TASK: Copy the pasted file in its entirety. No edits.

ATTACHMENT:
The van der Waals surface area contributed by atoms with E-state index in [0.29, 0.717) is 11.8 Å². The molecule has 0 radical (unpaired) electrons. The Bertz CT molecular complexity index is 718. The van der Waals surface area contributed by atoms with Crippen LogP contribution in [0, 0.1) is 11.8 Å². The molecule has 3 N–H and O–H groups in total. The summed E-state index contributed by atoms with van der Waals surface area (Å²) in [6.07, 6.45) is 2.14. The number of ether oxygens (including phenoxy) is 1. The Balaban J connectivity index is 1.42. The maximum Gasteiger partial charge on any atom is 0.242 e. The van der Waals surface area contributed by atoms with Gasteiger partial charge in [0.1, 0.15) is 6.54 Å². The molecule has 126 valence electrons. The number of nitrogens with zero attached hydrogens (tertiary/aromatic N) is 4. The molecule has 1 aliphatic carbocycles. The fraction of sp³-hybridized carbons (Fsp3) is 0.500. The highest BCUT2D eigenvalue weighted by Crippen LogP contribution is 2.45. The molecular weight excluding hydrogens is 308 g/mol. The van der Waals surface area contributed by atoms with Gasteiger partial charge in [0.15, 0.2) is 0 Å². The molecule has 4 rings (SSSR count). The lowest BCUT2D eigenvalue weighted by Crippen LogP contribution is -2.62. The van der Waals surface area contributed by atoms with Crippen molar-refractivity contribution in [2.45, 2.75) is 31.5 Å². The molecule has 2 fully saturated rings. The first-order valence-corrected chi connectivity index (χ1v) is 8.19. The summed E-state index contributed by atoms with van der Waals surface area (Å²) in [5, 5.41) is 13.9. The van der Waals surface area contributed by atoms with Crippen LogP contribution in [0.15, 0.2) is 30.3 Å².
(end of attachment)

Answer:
The van der Waals surface area contributed by atoms with E-state index in [0.29, 0.717) is 11.8 Å². The molecule has 0 radical (unpaired) electrons. The Bertz CT molecular complexity index is 718. The van der Waals surface area contributed by atoms with Crippen LogP contribution in [0, 0.1) is 11.8 Å². The molecule has 3 N–H and O–H groups in total. The summed E-state index contributed by atoms with van der Waals surface area (Å²) in [6.07, 6.45) is 2.14. The number of ether oxygens (including phenoxy) is 1. The Balaban J connectivity index is 1.42. The maximum Gasteiger partial charge on any atom is 0.242 e. The van der Waals surface area contributed by atoms with Gasteiger partial charge in [0.1, 0.15) is 6.54 Å². The molecule has 126 valence electrons. The number of nitrogens with zero attached hydrogens (tertiary/aromatic N) is 4. The molecule has 1 aliphatic carbocycles. The fraction of sp³-hybridized carbons (Fsp3) is 0.500. The highest BCUT2D eigenvalue weighted by Crippen LogP contribution is 2.45. The molecular weight excluding hydrogens is 308 g/mol. The van der Waals surface area contributed by atoms with Gasteiger partial charge in [0.15, 0.2) is 0 Å². The molecule has 4 rings (SSSR count). The lowest BCUT2D eigenvalue weighted by Crippen LogP contribution is -2.62. The van der Waals surface area contributed by atoms with Crippen molar-refractivity contribution in [2.45, 2.75) is 31.5 Å². The molecule has 2 fully saturated rings. The first-order valence-corrected chi connectivity index (χ1v) is 8.19. The summed E-state index contributed by atoms with van der Waals surface area (Å²) in [5, 5.41) is 13.9. The van der Waals surface area contributed by atoms with Crippen LogP contribution in [0.15, 0.2) is 30.3 Å².